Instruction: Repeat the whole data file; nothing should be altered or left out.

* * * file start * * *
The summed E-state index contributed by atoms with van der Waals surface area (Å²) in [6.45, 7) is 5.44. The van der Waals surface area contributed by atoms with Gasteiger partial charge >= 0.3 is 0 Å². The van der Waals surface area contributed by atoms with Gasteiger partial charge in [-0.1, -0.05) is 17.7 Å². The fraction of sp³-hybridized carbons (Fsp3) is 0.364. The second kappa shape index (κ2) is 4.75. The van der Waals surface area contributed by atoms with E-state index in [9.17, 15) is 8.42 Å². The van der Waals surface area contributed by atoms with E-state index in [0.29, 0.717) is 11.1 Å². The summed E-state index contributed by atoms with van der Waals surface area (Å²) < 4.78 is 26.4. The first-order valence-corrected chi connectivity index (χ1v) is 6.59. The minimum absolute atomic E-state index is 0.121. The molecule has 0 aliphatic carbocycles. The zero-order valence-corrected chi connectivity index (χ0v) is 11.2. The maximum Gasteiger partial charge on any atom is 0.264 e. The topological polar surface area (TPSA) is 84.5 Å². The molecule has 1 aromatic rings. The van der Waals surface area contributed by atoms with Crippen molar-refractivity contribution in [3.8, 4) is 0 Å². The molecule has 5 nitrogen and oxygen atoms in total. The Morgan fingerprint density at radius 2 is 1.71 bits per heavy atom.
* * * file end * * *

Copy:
The summed E-state index contributed by atoms with van der Waals surface area (Å²) in [6.45, 7) is 5.44. The van der Waals surface area contributed by atoms with Gasteiger partial charge >= 0.3 is 0 Å². The van der Waals surface area contributed by atoms with Gasteiger partial charge in [-0.1, -0.05) is 17.7 Å². The fraction of sp³-hybridized carbons (Fsp3) is 0.364. The second kappa shape index (κ2) is 4.75. The van der Waals surface area contributed by atoms with E-state index in [9.17, 15) is 8.42 Å². The van der Waals surface area contributed by atoms with E-state index in [0.29, 0.717) is 11.1 Å². The summed E-state index contributed by atoms with van der Waals surface area (Å²) < 4.78 is 26.4. The first-order valence-corrected chi connectivity index (χ1v) is 6.59. The minimum absolute atomic E-state index is 0.121. The molecule has 0 aliphatic carbocycles. The zero-order valence-corrected chi connectivity index (χ0v) is 11.2. The maximum Gasteiger partial charge on any atom is 0.264 e. The topological polar surface area (TPSA) is 84.5 Å². The molecule has 1 aromatic rings. The van der Waals surface area contributed by atoms with Crippen molar-refractivity contribution in [3.8, 4) is 0 Å². The molecule has 5 nitrogen and oxygen atoms in total. The Morgan fingerprint density at radius 2 is 1.71 bits per heavy atom.